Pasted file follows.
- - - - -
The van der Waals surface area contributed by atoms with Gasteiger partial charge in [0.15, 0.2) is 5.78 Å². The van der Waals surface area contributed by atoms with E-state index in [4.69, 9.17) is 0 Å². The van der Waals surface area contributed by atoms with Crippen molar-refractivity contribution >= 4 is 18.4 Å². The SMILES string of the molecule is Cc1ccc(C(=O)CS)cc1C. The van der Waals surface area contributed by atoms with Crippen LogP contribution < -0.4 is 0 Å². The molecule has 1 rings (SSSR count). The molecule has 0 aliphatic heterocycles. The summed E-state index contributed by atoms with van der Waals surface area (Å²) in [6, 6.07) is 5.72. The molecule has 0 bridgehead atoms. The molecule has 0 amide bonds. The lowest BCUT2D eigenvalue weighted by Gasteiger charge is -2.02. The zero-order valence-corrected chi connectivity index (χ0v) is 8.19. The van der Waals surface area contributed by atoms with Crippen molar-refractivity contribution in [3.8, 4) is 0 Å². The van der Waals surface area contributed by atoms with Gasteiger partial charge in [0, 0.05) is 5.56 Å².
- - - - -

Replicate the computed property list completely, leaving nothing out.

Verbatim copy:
The van der Waals surface area contributed by atoms with Gasteiger partial charge in [0.15, 0.2) is 5.78 Å². The van der Waals surface area contributed by atoms with E-state index in [4.69, 9.17) is 0 Å². The van der Waals surface area contributed by atoms with Crippen molar-refractivity contribution >= 4 is 18.4 Å². The SMILES string of the molecule is Cc1ccc(C(=O)CS)cc1C. The van der Waals surface area contributed by atoms with Crippen LogP contribution < -0.4 is 0 Å². The molecule has 1 rings (SSSR count). The molecule has 0 aliphatic heterocycles. The summed E-state index contributed by atoms with van der Waals surface area (Å²) in [6, 6.07) is 5.72. The molecule has 0 bridgehead atoms. The molecule has 0 amide bonds. The lowest BCUT2D eigenvalue weighted by Gasteiger charge is -2.02. The zero-order valence-corrected chi connectivity index (χ0v) is 8.19. The van der Waals surface area contributed by atoms with Crippen molar-refractivity contribution in [3.8, 4) is 0 Å². The van der Waals surface area contributed by atoms with Gasteiger partial charge in [0, 0.05) is 5.56 Å².